Unfortunately, they don’t understand that the dog does not associate the family’s current anger with actions he took hours earlier, and that his behavior has nothing to do with guilt. The dog has learned that when the family comes home, scolding ensues, so he throws calming signals at the family in an effort to avert it. He doesn’t understand why his calming signals aren’t working, or what exactly is causing his family to be so angry. This makes him more and more anxious, so he becomes increasingly destructive. In the end, the dog’s fear of permanent separation from his family is realized, when the family, at their wits’ end, drops the dog off at the local shelter.
So what’s an owner to do? If your dog is having behavioral issues*** such as: destructiveness, barking, whining, house training problems, lunging or snarling at other dogs or people, or trembles at the sight of anything new then, first, understand that your dog is not doing this to hurt or spite you. He is likely fearful and needs some help to overcome his difficulties. Please contact a positive reinforcement trainer**** who can help you to better understand what your dog is trying to communicate and how you can better communicate to him that life is good and safe.
*This is why it is so important to properly socialize your puppy, so that he understands that kids, bikes, lawn mowers, vacuums, sidewalks, men with beards, wagons, snow blowers, teenage boys with iPods, golden retrievers, scooters, steps, etc are all safe things! See my blog: Why your puppy should be a social butterfly and Bringing home your new best friend.
**This essay was a contribution to the Dogwise John Fisher Essay Scholarship (sponsored by the Association of Professional Dog Trainers).
*** I have written several blogs on behavioral issues. See Behavior or “What the heck?” for a variety of blogs on behavior. For specific puppy issues see: This is not the dog I wanted, and Fearful puppies, biting adults, an unhappy alliance.
**** The Association of Professional Dog Trainers (APDT) offers a trainer search by zipcode, and I do behavior consults as well as training. Please call if you have any concerns about your dog’s behavior, 740-587-0429
“Dogs don’t bite when a growl will do.” (4Paws University)
When it comes to dealing with canine aggression, truer words have never been spoken. I came across this poster and it’s associated article when it was shared by Reisner Veterinary Behavior Services on Facebook. I loved the graphic and the message and after I read the article, well, I now love 4Paws University too!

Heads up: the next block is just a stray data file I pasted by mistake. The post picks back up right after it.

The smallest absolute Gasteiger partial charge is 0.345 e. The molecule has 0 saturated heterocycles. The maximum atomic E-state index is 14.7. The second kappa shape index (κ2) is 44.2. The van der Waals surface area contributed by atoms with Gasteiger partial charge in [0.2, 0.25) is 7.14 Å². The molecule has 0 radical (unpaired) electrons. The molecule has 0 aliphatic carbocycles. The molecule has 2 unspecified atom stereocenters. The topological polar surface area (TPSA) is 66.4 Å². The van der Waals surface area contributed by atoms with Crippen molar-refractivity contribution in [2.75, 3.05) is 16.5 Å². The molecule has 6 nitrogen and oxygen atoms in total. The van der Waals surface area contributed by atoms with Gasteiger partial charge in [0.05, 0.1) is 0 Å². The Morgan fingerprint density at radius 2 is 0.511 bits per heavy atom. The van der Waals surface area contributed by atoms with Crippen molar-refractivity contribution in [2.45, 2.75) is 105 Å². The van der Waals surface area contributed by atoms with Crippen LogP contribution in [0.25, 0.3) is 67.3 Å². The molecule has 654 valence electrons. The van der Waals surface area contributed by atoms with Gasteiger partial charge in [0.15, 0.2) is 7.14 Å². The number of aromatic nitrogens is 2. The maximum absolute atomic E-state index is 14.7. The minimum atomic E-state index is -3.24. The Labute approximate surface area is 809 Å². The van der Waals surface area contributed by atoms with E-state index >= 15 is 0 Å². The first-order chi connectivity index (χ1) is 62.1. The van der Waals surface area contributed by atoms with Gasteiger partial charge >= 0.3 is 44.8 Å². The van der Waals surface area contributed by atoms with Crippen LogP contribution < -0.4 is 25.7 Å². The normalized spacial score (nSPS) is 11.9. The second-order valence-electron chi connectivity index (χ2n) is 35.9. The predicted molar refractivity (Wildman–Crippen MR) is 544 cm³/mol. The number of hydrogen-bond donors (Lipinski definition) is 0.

I tell people with dogs that growl, “I love that your dog does that.” Think of it as an early warning system, a way for your dog to tell you that the situation is becoming very uncomfortable, and could you please help! Immediate aid often takes the form of increasing the dog’s distance from whatever is causing him discomfort. This will help him to calm down and reduce the chance he will escalate his behavior to make his point. If you punish your dog for growling, he may decide that grumbling is not an effective means of communicating with you and he should move up the ladder of aggression to nipping or biting. Nor does punishment address the underlying cause of your dogs distress. As 4Paws puts it,
“Punishment will stop a dog from growling and other aggressive displays. But it won’t address the reason the dog is growling to begin with. It doesn’t change the dog’s discomfort when being pet, groomed, or handled by the vet. The dog still feels threatened.”
The American Veterinary Society of Veterinary Animal Behavior says this about punishment as a means to correct undesirable behavior:
“Punishment also fails to tell the animal what it should be performing instead. Without an alternative appropriate behavior the animal may have no option but to perform the undesired behavior.”
So what do you do when your dog growls? You don’t want to punish it, but you don’t want to ignore it either.
This is the advice that 4Paws gives if your dog growls:
STOP. If your dog growled at you, stop what you’re doing. If your dog growled at someone else, remove him or her from that situation immediately.
EVALUATE. What was happening right before your dog growled? What indications of avoidance did your dog show before growling?
CALL a qualified professional to teach you how to change your dog’s behavior using reward-based methods.
In general, long term help involves working with a trainer or behaviorist who is experienced with aggressive dogs to:
- recognize what makes your dog upset,
- learn to spot other early warning signals that may precede growling,
- address the underlying problem, and
- teach him do something else instead.
Don’t punish, don’t ignore, but don’t despair! Helping your dog to overcome his fear or discomfort may take some time, patience, and professional help, but you can help your dog to become more comfortable and happy in his world. And remember:
A dog who growls is a good communicator. Punishment takes away their ability to communicate. A dog who can’t communicate is a dangerous dog. (4Paws University).
7/24/15: Nota bena: A really great article on developing bite inhibition in both your puppy and your adult dog is Teaching Bite Inhibition, by Pat Miller and can be found here: http://www.whole-dog-journal.com/issues/13_6/features/Bite-Inhibition_16232-1.html. In this article there is a link to another Pat Miller article, The “Gift” of Growling, featured in the October 2005 Whole Dog Journal. If you want to access this article, you will need a paid subscription to WDJ.